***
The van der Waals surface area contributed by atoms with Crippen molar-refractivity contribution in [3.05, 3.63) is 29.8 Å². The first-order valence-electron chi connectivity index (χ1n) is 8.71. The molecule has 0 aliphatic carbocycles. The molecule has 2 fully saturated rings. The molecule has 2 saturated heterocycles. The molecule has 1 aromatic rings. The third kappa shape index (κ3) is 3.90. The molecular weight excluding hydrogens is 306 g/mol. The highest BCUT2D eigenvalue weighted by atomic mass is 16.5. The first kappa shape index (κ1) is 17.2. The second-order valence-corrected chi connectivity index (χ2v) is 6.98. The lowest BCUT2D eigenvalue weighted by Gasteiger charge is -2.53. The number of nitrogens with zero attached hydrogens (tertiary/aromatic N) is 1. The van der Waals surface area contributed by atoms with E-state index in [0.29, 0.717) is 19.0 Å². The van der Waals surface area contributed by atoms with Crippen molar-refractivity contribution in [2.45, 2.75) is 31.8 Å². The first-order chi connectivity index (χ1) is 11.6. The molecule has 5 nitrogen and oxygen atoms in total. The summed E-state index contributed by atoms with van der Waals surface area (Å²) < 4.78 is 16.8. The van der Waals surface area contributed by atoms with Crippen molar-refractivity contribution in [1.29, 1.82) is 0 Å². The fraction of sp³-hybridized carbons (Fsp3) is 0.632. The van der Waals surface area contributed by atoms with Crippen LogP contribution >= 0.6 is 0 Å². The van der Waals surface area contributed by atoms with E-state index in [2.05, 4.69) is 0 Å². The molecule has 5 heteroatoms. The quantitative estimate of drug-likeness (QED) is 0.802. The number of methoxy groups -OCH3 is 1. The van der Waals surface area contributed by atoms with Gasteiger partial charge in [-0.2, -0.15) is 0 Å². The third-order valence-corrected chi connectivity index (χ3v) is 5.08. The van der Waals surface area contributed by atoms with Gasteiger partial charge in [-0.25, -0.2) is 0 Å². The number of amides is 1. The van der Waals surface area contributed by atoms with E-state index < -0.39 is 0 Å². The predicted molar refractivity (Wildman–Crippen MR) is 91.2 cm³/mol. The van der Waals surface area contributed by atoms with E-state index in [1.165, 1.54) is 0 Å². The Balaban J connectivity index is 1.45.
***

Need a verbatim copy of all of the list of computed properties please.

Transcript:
The van der Waals surface area contributed by atoms with Crippen molar-refractivity contribution in [3.05, 3.63) is 29.8 Å². The first-order valence-electron chi connectivity index (χ1n) is 8.71. The molecule has 0 aliphatic carbocycles. The molecule has 2 fully saturated rings. The molecule has 2 saturated heterocycles. The molecule has 1 aromatic rings. The third kappa shape index (κ3) is 3.90. The molecular weight excluding hydrogens is 306 g/mol. The highest BCUT2D eigenvalue weighted by atomic mass is 16.5. The first kappa shape index (κ1) is 17.2. The second-order valence-corrected chi connectivity index (χ2v) is 6.98. The lowest BCUT2D eigenvalue weighted by Gasteiger charge is -2.53. The number of nitrogens with zero attached hydrogens (tertiary/aromatic N) is 1. The van der Waals surface area contributed by atoms with E-state index in [0.29, 0.717) is 19.0 Å². The van der Waals surface area contributed by atoms with Crippen molar-refractivity contribution in [2.45, 2.75) is 31.8 Å². The first-order chi connectivity index (χ1) is 11.6. The molecule has 5 nitrogen and oxygen atoms in total. The summed E-state index contributed by atoms with van der Waals surface area (Å²) < 4.78 is 16.8. The van der Waals surface area contributed by atoms with Crippen molar-refractivity contribution in [1.29, 1.82) is 0 Å². The fraction of sp³-hybridized carbons (Fsp3) is 0.632. The van der Waals surface area contributed by atoms with Crippen LogP contribution >= 0.6 is 0 Å². The van der Waals surface area contributed by atoms with E-state index in [2.05, 4.69) is 0 Å². The molecule has 5 heteroatoms. The quantitative estimate of drug-likeness (QED) is 0.802. The number of methoxy groups -OCH3 is 1. The van der Waals surface area contributed by atoms with Gasteiger partial charge in [-0.2, -0.15) is 0 Å². The third-order valence-corrected chi connectivity index (χ3v) is 5.08. The van der Waals surface area contributed by atoms with Gasteiger partial charge in [-0.25, -0.2) is 0 Å². The number of amides is 1. The van der Waals surface area contributed by atoms with E-state index < -0.39 is 0 Å². The predicted molar refractivity (Wildman–Crippen MR) is 91.2 cm³/mol. The van der Waals surface area contributed by atoms with E-state index in [1.165, 1.54) is 0 Å². The Balaban J connectivity index is 1.45.